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Florida crime rate on track for 42-year low

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Florida’s crime rate for the first half of 2013 was down more than 5 percent from a year earlier, putting the state’s crime rate at a 42-year low, Florida Department of Law Enforcement Commissioner Gerald Bailey said Tuesday.

At a Cabinet meeting in the Capitol, Bailey said the early numbers from the FDLE‘s Semi-Annual Uniform Crime Report should hold for the rest of the second half of the year leading into Gov. Rick Scott’s re-election campaign.

floridacrime1119“It’s an excellent indication of what we’re going to see in the annual report,” Bailey said.

Scott was pleased with the news.

At the Cabinet meeting, Scott noted that the state’s crime rate is important to tourism – the mainstay of Florida’s economy – as well as his efforts to attract businesses and jobs.

In a release, he said the drop in crime “sends a signal to the rest of the world that Florida is a great place to find opportunities and raise a family.”

“Our communities are on a path to a 43 year crime low, which improves the quality of life for families and benefits all aspects of our communities,” he stated.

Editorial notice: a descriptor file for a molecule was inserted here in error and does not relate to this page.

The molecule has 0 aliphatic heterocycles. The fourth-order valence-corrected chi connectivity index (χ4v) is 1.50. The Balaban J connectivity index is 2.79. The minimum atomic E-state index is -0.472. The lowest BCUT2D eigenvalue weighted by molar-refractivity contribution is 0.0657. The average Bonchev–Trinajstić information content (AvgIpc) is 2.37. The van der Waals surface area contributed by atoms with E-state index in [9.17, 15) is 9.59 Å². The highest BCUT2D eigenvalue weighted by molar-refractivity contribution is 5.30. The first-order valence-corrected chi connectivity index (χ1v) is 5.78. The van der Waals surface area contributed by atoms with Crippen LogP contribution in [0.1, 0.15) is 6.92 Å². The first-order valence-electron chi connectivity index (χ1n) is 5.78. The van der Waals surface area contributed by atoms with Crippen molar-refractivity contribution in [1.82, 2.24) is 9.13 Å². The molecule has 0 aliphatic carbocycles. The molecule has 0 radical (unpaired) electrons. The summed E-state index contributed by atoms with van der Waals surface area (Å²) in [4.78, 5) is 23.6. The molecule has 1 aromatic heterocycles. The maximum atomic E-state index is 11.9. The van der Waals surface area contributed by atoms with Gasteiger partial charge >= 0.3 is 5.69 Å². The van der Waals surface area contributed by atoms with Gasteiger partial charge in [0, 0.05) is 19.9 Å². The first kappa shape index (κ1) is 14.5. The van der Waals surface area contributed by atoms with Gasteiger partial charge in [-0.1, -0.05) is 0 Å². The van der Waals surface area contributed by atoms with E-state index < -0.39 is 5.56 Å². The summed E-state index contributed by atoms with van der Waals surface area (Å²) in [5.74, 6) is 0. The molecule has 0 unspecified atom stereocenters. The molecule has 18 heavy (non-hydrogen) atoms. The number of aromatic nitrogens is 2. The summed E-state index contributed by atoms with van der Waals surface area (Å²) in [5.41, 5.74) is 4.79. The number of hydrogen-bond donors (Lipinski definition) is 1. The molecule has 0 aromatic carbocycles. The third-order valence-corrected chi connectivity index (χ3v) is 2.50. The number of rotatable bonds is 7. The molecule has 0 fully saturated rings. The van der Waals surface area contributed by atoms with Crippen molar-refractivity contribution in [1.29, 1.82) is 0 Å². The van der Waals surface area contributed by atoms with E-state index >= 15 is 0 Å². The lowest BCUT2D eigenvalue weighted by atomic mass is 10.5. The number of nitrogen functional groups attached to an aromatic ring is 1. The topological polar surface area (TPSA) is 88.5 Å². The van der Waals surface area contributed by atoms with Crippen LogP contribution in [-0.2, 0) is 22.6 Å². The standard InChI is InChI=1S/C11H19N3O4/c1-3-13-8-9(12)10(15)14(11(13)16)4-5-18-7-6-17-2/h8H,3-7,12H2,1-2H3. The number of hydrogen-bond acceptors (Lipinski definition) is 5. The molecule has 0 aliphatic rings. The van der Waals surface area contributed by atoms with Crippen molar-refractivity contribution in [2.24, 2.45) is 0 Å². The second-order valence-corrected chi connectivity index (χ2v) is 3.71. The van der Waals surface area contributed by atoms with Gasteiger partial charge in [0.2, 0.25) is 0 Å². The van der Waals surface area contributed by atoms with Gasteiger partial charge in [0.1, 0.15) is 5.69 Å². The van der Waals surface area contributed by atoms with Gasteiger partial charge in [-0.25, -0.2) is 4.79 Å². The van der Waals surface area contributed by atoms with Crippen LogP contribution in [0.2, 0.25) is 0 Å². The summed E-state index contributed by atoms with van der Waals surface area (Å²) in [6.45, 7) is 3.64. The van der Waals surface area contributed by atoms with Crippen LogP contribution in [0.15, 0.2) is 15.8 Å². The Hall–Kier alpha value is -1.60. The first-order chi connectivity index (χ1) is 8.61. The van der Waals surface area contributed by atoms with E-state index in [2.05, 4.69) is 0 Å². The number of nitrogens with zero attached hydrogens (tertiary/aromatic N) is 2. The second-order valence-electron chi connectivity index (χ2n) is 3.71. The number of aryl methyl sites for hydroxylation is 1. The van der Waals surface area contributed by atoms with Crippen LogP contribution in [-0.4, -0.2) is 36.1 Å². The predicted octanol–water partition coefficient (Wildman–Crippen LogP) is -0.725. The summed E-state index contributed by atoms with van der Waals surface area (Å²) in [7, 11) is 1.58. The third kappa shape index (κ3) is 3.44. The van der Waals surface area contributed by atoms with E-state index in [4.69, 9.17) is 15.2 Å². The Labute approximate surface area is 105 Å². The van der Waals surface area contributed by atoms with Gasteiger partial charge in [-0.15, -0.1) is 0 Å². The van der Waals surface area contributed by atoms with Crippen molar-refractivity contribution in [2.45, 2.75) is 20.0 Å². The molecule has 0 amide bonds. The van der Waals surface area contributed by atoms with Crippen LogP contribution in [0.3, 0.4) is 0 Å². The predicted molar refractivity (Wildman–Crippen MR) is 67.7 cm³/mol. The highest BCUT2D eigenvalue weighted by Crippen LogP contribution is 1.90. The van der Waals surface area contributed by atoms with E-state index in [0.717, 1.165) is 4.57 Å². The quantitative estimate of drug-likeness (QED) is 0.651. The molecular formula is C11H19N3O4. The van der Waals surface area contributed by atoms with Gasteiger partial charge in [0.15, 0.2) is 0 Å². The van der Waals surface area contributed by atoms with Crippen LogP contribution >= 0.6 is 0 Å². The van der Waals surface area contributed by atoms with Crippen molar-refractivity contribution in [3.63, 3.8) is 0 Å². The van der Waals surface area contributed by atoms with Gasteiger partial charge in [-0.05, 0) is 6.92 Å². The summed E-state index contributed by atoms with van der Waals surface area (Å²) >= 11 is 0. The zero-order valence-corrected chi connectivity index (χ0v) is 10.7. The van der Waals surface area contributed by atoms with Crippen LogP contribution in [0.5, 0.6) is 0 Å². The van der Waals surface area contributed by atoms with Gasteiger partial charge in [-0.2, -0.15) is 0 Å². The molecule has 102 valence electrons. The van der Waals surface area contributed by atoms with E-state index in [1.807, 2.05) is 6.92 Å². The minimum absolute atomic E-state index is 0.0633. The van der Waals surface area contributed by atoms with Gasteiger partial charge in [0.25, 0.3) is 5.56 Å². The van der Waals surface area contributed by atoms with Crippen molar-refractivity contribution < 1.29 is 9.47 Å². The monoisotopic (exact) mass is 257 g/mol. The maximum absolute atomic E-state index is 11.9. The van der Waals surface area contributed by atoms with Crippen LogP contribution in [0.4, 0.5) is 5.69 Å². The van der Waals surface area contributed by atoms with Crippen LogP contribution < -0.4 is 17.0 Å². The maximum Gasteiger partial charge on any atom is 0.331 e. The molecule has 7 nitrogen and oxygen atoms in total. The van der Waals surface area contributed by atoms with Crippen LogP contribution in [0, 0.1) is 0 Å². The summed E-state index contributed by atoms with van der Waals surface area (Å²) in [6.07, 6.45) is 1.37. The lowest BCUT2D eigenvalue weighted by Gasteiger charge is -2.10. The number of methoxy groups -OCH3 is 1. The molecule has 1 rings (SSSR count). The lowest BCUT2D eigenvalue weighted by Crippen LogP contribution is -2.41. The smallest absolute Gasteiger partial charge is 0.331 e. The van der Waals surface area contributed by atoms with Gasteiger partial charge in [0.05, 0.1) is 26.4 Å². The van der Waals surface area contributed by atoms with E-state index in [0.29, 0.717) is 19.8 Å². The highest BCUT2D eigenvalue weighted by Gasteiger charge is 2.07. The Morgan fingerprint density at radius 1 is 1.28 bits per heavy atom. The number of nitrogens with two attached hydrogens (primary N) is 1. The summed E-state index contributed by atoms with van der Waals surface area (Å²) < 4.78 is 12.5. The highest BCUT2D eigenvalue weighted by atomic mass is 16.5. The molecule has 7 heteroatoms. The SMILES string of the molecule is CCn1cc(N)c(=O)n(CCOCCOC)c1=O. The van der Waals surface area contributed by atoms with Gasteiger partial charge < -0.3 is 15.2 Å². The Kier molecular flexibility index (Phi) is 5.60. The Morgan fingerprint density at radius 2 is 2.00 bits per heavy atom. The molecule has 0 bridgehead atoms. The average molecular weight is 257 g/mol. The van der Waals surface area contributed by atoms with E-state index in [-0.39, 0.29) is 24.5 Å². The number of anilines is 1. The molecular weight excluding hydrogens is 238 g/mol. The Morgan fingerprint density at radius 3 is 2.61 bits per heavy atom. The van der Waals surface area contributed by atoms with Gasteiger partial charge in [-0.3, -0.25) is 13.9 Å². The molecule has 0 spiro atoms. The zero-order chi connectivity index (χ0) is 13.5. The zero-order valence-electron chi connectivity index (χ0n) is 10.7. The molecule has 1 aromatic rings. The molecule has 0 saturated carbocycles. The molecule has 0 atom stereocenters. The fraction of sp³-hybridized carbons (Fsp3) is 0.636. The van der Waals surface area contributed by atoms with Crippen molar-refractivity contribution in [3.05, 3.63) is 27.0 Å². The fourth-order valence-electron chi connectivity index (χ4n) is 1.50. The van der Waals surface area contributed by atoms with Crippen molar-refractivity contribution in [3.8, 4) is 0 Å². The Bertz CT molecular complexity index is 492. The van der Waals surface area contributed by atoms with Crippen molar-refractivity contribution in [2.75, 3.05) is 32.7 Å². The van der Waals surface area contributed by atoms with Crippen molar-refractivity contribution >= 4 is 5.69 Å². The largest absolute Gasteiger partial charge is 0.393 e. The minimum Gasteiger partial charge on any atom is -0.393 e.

According to the report, violent crime — murder, forcible sex offenses, robbery and aggravated assault — was down 3.5 percent. Non-violent crime — burglary, larceny and motor vehicle theft —  was down 5.5 percent, led by motor vehicle thefts, which dropped 9.6 percent.

In his presentation, Bailey listed the four Florida police officers who have died on duty this year: Sheriff’s Deputy Daniel Rivera, Broward County; Sgt. Mike Wilson, Charlotte County; Master Deputy Joseph Robbins, Polk County; and Sgt. Gary Morales, St. Lucie County.

In the release, Attorney General Pam Bondi said Florida should remember the families of those officers.

“As we enjoy safer communities in which to live, work, and raise our families, let us always keep the law enforcement officers who have died in the line of duty in our thoughts and prayers,” she stated.


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